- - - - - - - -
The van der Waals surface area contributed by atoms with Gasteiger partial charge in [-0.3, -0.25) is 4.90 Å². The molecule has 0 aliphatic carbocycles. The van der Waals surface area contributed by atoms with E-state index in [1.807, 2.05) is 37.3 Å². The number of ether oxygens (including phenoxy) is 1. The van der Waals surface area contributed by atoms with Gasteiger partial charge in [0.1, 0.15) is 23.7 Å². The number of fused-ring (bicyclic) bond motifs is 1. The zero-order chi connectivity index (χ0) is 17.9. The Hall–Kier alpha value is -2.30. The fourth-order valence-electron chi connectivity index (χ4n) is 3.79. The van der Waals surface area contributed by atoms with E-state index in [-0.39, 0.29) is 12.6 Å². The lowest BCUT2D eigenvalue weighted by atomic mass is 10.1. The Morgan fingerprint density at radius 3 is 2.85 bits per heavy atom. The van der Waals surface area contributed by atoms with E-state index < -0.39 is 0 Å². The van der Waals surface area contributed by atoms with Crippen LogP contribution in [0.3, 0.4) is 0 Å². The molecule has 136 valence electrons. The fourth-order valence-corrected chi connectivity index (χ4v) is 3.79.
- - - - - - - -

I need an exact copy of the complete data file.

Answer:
The van der Waals surface area contributed by atoms with Gasteiger partial charge in [-0.3, -0.25) is 4.90 Å². The molecule has 0 aliphatic carbocycles. The van der Waals surface area contributed by atoms with E-state index in [1.807, 2.05) is 37.3 Å². The number of ether oxygens (including phenoxy) is 1. The van der Waals surface area contributed by atoms with Gasteiger partial charge in [0.1, 0.15) is 23.7 Å². The number of fused-ring (bicyclic) bond motifs is 1. The zero-order chi connectivity index (χ0) is 17.9. The Hall–Kier alpha value is -2.30. The fourth-order valence-electron chi connectivity index (χ4n) is 3.79. The van der Waals surface area contributed by atoms with E-state index in [-0.39, 0.29) is 12.6 Å². The lowest BCUT2D eigenvalue weighted by atomic mass is 10.1. The Morgan fingerprint density at radius 3 is 2.85 bits per heavy atom. The van der Waals surface area contributed by atoms with E-state index < -0.39 is 0 Å². The van der Waals surface area contributed by atoms with Crippen LogP contribution in [0.3, 0.4) is 0 Å². The molecule has 136 valence electrons. The fourth-order valence-corrected chi connectivity index (χ4v) is 3.79.